What has intervened? Let me provide a visual metaphor.
Let this ratty ironing board cover stand in for the kindle wars, marked by scorched-earth kik messenger battles, staying-up-all-night ambushes, and explicit-music-download skirmishes. I have had random command support functions (e.g., driving B. back and forth to school when she was kicked off the bus for a week). I was also self-recruited to a nonviolent body-piercing resistance movement and the snow day Special Forces team. Yes, foster parenting in the dead of winter has been quite the riot.
There is some progress. The Roxy quilt got finished up by my friendly long-armer, and delivered to a very appreciative recipient, who (great news!) has started courses at the community college and feels that things are finally looking up (if she could only get that homeless family out of her small apartment, where they're "doubling up"):
Look at that rich, ruby-red, wide-wale corduroy backing! Thank you, Zenia Rene, for encouraging me in that bolder choice.
I also had an apron order to fill for Wheatsfield Co-op in Ames. I've been making double-sided aprons with a "locally stitched" label for at least two years, maybe three. This has been the source of my scrap bounty. I've adapted two different patterns, the Chef Style and the Domestic Diva style, to fit one yard of fabric on each side (for ease of fabric purchasing). I usually get 2-3 square feet of scraps from each apron, although the shapes are curved and wonky.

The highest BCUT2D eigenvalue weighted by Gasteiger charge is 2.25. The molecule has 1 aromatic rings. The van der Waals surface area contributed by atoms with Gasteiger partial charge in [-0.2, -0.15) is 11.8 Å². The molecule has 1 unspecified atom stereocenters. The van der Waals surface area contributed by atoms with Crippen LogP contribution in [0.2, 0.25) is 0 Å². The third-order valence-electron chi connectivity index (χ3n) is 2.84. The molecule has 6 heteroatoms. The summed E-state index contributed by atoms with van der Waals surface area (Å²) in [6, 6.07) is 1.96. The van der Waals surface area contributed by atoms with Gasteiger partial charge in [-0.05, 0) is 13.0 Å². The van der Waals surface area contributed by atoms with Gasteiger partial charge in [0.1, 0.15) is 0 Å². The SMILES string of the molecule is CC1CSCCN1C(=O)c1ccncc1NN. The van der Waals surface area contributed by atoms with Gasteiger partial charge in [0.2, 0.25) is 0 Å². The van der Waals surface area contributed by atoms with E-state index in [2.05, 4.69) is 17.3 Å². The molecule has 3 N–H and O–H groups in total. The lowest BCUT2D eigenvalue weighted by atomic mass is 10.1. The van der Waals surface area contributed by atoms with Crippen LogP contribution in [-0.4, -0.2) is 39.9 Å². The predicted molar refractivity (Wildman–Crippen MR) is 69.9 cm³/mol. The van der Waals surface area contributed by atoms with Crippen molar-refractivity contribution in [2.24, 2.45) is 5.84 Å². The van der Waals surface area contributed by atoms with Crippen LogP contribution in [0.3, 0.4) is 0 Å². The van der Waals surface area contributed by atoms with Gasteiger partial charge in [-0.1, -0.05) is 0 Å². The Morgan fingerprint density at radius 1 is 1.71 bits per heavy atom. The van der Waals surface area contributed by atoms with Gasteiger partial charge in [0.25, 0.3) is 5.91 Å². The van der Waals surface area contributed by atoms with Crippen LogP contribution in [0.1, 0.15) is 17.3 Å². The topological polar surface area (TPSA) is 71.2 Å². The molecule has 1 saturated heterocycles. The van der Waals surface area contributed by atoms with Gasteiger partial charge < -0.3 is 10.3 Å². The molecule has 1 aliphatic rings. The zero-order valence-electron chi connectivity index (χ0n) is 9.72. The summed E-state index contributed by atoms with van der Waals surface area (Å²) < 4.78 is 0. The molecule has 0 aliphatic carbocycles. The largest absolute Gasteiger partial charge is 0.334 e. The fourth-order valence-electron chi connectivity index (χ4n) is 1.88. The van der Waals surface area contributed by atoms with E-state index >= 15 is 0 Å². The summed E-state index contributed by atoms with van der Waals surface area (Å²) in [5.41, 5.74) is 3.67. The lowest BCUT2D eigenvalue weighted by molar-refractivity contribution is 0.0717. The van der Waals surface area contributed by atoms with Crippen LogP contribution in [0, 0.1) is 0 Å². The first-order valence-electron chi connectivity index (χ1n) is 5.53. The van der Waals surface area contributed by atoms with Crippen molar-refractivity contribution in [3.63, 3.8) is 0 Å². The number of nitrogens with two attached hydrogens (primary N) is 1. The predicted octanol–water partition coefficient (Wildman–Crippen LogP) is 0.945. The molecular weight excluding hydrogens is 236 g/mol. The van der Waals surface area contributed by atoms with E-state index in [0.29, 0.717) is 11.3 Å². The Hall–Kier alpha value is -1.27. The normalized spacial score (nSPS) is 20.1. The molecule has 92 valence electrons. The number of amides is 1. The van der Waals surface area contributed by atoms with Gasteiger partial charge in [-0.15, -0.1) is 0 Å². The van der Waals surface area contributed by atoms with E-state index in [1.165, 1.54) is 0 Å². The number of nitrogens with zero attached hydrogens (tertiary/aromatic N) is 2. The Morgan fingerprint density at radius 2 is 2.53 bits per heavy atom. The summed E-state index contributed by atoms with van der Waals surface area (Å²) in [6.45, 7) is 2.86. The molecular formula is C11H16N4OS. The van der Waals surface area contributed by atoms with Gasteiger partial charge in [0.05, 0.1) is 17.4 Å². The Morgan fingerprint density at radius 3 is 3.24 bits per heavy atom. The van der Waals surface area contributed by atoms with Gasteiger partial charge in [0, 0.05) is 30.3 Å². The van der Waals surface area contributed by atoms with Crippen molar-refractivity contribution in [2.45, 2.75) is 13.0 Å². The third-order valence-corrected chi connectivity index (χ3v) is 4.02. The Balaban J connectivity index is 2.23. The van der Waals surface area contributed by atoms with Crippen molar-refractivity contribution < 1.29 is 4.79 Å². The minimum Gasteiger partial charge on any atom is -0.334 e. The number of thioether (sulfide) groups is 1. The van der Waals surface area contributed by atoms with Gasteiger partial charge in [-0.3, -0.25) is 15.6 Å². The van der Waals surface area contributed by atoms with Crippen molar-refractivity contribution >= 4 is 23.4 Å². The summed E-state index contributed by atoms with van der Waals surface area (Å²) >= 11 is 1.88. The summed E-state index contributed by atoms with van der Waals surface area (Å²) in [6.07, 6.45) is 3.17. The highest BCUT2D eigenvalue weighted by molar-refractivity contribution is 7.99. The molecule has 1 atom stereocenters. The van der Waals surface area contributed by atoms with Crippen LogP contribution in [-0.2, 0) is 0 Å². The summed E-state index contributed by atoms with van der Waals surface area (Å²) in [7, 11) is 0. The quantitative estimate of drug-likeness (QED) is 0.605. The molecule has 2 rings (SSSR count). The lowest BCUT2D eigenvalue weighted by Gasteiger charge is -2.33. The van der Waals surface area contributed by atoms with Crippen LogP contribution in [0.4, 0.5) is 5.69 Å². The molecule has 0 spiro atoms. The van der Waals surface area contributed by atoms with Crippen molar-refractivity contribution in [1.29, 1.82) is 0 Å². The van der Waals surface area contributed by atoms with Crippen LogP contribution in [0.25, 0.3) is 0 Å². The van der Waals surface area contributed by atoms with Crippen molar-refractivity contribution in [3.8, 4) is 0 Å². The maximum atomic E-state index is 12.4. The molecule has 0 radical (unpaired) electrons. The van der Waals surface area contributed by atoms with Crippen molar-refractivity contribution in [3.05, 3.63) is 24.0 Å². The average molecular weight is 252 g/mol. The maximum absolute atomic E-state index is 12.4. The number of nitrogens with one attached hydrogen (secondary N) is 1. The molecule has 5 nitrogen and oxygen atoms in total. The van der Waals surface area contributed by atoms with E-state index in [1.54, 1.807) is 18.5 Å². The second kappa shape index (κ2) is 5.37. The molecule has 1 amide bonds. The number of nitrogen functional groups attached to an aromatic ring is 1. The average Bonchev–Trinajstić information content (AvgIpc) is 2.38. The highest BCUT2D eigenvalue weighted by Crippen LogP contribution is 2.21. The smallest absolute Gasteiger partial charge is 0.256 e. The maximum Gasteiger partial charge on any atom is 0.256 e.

(In case you sewists out there are wondering, yes, you are welcome to steal my business plan, which is: buy fabric for aprons, earn back cost of fabric by selling aprons, get 2-3 free square feet of scraps!)
Up next, I am excited to begin FMQ-ing the BF quilt. No, not for the boy friend. He fell by the wayside a long time ago. But the best friend has remained a stalwart presence and a "B. buffer" for me. I am so grateful to her. To remind you, here's the "snowball" top I made, plus a fun backing I bought -- yes, BOUGHT -- for the project (she deserved it).
As my friend Roxy likes to say, "Peace Out!"
“We are all patchwork. And so shapeless and diverse in composition that each bit, each moment plays its own game. And there is as much difference between us and ourselves as between us and others.”
— Michel de Montaigne